I mean, I get that it can be pretty when the snow  comes down and if you are a skier or snowmobiler you get to do those things, but come on, really?  When push comes to shove, do you like winter or are you just making the best of a shitty situation?

Here are a few things I’d like  to remind you of:

  1. Shoveling & snow-blowing. Ok, pretty obvious, we know they suck. If you have to shovel more than a few feet of heavy snow, your back feels it pretty quickly no matter who you are or what your age.

And listen, I call bullshit to those of you out there who say they PREFER snowblowing to plowing.  I understand paying someone to plow can be expensive and purchasing said plow can be an upfront expense many can’t afford.  Hell, I couldn’t afford it.  My Dad bought the plow we have.  He bought the plow and then promptly bought himself a winter home in Florida.

Now as I write this, I even wonder if that plow purchase was a pity purchase?  “Sorry, kid.  I’m going to Florida, but here, I got you your very own plow!  Enjoy!”  Or perhaps it was purchased out of guilt.  “Hey so, we just bought this great place in Florida.  But don’t worry, your Old Man didn’t leave you with nothing.  I got YOU a PLOW!”

In any case, we have it and we appreciate it every time my daughter tells us to get our asses out there and get to plowing. <insert rolling eye emoji>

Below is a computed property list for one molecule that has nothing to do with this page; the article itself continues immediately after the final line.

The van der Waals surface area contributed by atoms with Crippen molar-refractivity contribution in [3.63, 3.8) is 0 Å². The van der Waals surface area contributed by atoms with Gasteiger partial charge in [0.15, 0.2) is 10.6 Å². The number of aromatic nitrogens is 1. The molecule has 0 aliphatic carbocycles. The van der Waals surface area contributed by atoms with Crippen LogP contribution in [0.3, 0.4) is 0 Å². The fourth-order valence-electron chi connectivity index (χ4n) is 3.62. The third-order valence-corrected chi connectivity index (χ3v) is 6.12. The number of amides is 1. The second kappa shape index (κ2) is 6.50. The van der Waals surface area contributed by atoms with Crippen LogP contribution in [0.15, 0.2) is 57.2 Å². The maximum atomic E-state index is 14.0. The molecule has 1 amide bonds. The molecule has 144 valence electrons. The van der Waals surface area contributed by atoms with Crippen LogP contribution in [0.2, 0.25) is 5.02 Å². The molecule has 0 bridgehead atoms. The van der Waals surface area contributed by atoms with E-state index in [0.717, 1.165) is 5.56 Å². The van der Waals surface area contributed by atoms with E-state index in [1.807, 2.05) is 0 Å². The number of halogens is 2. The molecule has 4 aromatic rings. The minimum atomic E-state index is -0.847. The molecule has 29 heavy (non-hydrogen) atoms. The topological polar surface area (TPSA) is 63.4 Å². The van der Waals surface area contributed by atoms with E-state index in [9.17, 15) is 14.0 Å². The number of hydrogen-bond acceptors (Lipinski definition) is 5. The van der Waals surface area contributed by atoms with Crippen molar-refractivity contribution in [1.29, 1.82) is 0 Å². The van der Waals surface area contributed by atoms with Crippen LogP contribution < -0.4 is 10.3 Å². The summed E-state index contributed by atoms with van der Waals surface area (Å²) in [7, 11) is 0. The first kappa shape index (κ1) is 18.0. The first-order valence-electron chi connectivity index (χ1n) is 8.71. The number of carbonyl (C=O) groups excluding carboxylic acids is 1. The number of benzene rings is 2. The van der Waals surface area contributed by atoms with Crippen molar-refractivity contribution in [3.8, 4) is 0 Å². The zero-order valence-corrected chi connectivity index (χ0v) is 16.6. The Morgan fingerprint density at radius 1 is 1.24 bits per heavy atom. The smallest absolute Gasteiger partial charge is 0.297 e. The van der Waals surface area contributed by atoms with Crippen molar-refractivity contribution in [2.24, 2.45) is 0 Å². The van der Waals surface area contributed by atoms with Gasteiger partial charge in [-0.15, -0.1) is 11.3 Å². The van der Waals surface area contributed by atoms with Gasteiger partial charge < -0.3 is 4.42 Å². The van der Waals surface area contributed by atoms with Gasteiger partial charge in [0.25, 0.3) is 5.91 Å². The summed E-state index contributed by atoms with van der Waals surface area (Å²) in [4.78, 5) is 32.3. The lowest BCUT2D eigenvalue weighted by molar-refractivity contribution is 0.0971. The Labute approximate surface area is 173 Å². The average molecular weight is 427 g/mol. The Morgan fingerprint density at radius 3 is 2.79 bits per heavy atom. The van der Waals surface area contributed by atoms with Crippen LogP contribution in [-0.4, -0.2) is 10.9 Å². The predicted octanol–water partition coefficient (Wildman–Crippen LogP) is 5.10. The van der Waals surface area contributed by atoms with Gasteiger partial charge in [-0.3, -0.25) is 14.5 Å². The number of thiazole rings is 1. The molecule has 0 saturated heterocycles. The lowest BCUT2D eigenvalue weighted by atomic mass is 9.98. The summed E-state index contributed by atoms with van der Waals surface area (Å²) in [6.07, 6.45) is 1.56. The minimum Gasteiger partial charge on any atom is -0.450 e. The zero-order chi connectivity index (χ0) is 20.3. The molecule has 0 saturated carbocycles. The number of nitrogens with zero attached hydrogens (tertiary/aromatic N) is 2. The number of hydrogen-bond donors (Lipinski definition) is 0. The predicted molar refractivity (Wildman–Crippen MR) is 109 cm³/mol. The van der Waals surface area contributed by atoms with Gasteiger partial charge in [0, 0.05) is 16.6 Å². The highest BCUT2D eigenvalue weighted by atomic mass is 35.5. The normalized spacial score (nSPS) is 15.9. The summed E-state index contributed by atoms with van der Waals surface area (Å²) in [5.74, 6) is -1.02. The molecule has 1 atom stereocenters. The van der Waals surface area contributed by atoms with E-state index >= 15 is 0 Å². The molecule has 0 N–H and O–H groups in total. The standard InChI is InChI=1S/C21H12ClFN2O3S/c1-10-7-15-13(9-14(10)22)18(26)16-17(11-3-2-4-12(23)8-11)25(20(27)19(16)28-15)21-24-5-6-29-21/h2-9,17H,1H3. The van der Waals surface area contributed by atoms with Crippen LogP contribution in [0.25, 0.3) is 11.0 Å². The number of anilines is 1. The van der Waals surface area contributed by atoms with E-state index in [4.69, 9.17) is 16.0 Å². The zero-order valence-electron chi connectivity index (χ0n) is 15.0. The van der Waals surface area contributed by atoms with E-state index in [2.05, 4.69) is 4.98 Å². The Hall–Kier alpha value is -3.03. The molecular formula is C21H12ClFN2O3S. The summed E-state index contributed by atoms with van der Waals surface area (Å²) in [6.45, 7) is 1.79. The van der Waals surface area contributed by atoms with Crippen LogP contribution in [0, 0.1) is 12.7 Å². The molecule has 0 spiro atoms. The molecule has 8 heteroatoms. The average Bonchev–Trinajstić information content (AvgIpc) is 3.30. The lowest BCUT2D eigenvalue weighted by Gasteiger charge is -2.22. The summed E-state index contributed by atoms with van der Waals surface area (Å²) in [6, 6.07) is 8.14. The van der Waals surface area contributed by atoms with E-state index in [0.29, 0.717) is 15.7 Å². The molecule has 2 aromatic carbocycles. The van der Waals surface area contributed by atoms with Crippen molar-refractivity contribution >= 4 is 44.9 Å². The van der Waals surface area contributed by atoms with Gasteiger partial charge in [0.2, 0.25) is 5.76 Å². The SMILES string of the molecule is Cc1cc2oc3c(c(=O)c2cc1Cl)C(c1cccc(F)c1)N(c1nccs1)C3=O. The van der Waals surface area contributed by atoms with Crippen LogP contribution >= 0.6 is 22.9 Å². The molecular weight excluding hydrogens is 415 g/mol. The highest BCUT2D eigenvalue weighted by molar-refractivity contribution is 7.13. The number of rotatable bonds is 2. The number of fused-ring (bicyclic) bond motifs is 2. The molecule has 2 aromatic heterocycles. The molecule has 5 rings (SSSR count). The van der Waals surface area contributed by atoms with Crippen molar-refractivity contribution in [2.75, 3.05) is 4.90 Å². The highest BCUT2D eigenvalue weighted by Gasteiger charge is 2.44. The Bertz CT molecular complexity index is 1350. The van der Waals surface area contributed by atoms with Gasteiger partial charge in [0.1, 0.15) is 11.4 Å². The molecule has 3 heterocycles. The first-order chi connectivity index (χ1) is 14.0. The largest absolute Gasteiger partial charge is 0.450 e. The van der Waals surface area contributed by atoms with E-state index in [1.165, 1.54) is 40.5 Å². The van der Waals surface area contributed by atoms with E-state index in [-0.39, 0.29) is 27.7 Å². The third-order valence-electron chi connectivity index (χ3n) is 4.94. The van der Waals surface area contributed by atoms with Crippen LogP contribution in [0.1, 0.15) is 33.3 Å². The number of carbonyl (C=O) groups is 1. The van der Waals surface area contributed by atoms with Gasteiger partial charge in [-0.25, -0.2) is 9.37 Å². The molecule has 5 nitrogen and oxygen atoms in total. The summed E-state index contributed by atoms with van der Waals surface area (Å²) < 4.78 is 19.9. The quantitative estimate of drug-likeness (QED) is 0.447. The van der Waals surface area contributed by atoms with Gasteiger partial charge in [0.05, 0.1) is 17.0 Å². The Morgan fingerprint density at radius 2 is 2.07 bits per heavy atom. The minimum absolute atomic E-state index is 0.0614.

Anyway,  snow-blowing is not fun.  It’s cold and wet.  And it takes FOREVER.  I don’t care how bad your OCD is, perfectly snow-blown  driveways  or walkways are not worth frozen toes. And if someone were to offer up a warm plow-truck, hot coffee, and sports talk on the radio like my dad did, I find it hard to believe none of you yahoos would accept it.

2. Snow down your boot, back, mitten, neck, pants.  I cringe and get goose bumps even now as I think about it.  It never matters how high my boots are, every time I walk out to my car, snow gets in my boots.  I could wear waders and I would get snow in my boots!

But here’s the thing, in the summer if you stand under the sprinkler or someone douses you with water– THAT  doesn’t feel like you were just stabbed in the foot with 1,000 tiny needles!

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credit: word porn